issued by the SPC. Abbreviation for Anticipated Convection; the term
originates from the header coding [ACUS1] of the transmitted
product. See SWODY1, SWODY2.
ACCAS (usually pronounced ACK-kis) - AltoCumulus CAStellanus;
mid-level clouds (bases generally 8 to 15 thousand feet), of which
at least a fraction of their upper parts show cumulus-type
development. These clouds often are taller than they are wide,
giving them a turret-shaped appearance. ACCAS clouds are a sign of
instability aloft, and may precede the rapid development of
Accessory Cloud - A cloud which is dependent on a larger
cloud system for development and continuance. Roll clouds, shelf
clouds, and wall clouds are examples of accessory clouds.
Advection - Transport of an atmospheric property by the wind.
See cold advection, moisture advection, warm advection.
Air-mass Thunderstorm - Generally, a thunderstorm not
associated with a front or other type of synoptic-scale forcing
mechanism. Air mass thunderstorms typically are associated with
warm, humid air in the summer months; they develop during the
afternoon in response to insolation, and dissipate rather quickly
after sunset. They generally are less likely to be severe than other
types of thunderstorms, but they still are capable of producing
downbursts, brief heavy rain, and (in extreme cases) hail over 3/4
inch in diameter. See popcorn convection.
Since all thunderstorms are associated with some type of forcing
mechanism, synoptic-scale or otherwise, the existence of true
air-mass thunderstorms is debatable. Therefore the term is somewhat
controversial and should be used with discretion.
Algorithm - A computer program (or set of programs) which is
designed to systematically solve a certain kind of problem. WSR-88D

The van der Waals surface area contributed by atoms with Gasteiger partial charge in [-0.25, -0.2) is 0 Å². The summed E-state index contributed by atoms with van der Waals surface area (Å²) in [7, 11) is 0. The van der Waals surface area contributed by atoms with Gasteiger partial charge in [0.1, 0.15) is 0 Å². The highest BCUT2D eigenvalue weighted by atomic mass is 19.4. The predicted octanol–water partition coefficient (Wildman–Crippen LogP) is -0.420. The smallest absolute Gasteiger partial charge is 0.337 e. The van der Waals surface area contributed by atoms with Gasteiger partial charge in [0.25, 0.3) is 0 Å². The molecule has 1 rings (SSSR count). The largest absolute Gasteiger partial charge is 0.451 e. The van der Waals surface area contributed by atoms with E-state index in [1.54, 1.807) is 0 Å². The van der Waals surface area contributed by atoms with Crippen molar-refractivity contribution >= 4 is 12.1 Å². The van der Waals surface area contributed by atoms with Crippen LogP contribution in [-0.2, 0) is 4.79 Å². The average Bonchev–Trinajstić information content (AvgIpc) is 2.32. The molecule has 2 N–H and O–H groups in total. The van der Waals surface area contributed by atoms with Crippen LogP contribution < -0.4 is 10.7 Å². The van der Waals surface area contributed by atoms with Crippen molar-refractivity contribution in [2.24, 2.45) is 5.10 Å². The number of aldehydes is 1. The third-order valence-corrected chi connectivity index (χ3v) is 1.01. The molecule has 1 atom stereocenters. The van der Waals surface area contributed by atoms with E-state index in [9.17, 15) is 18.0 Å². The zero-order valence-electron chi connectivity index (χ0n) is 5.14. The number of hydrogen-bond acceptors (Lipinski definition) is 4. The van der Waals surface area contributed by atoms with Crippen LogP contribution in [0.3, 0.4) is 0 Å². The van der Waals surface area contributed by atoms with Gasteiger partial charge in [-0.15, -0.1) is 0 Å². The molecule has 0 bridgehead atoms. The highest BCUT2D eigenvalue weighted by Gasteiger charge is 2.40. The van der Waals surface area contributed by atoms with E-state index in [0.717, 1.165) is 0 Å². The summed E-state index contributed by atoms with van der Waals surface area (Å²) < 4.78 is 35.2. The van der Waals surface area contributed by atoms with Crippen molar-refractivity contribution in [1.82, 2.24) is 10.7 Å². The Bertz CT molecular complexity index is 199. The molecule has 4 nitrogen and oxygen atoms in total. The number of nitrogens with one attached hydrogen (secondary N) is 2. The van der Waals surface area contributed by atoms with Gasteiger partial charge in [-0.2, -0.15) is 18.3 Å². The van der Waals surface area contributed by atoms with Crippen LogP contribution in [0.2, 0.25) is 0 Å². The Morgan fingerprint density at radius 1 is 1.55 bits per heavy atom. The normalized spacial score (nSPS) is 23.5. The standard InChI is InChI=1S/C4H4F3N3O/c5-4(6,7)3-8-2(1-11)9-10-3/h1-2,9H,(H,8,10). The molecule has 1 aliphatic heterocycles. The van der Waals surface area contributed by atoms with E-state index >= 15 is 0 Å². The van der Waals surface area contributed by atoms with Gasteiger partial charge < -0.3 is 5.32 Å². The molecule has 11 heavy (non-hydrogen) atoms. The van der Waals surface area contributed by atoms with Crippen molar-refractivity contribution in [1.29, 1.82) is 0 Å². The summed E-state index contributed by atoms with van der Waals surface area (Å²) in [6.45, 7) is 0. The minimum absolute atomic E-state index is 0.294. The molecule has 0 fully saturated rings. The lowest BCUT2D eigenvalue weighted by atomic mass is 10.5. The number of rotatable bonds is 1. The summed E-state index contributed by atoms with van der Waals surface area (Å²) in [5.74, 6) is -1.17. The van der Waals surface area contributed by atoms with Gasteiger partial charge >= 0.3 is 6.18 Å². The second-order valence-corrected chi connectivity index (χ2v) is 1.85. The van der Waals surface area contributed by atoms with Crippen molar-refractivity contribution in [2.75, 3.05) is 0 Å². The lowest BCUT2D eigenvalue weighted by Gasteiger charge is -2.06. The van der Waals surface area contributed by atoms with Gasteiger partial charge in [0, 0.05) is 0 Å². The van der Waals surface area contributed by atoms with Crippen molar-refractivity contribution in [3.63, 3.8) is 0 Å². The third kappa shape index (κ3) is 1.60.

radars (NEXRAD) employ algorithms to analyse radar data and
automatically determine storm motion, probability of hail, VIL,
accumulated rainfall, and several other parameters.
Anticyclonic Rotation - Rotation in the opposite sense as the
Earth's rotation, i.e., clockwise in the Northern Hemisphere as
would be seen from above. The opposite of cyclonic rotation.
Anvil - The flat, spreading top of a Cb (cumulonimbus), often
shaped like an anvil. Thunderstorm anvils may spread hundreds of
miles downwind from the thunderstorm itself, and sometimes may
spread upwind (see back-sheared anvil).
Anvil Crawler - [Slang], a lightning discharge occurring
within the anvil of a thunderstorm, characterized by one or more
channels that appear to crawl along the underside of the anvil. They
typically appear during the weakening or dissipating stage of the
parent thunderstorm, or during an active MCS.
Anvil Dome - A large overshooting top or penetrating top.
Anvil Rollover - [Slang], a circular or semicircular lip of
clouds along the underside of the upwind part of a back-sheared
anvil, indicating rapid expansion of the anvil. See cumuliform
anvil, knuckles, mushroom.
Anvil Zits - [Slang], frequent (often continuous or nearly
continuous), localized lightning discharges occurring from within a
AP - Anomalous Propagation. Radar term for false
(non-precipitation) echoes resulting from non-standard propagation of
the radar beam under certain atmospheric conditions.
Approaching (severe levels) - A thunderstorm which contains winds of
35 to 49 knots (40 to 57 mph), or hail 1/2 inch or larger but less
than 3/4 inch in diameter. See severe thunderstorm.
Arcus - A low, horizontal cloud formation associated with the
leading edge of thunderstorm outflow (i.e., the gust front). Roll
clouds and shelf clouds both are types of arcus clouds.
AVN - AViatioN model; one of the operational forecast models
run at NCEP. The AVN is run four times daily, at 0000, 0600, 1200,
and 1800 GMT. As of fall 1996, forecast output was available
operationally out to 72 hours only from the 0000 and 1200 runs. At
0600 and 1800, the model is run only out to 54 hours.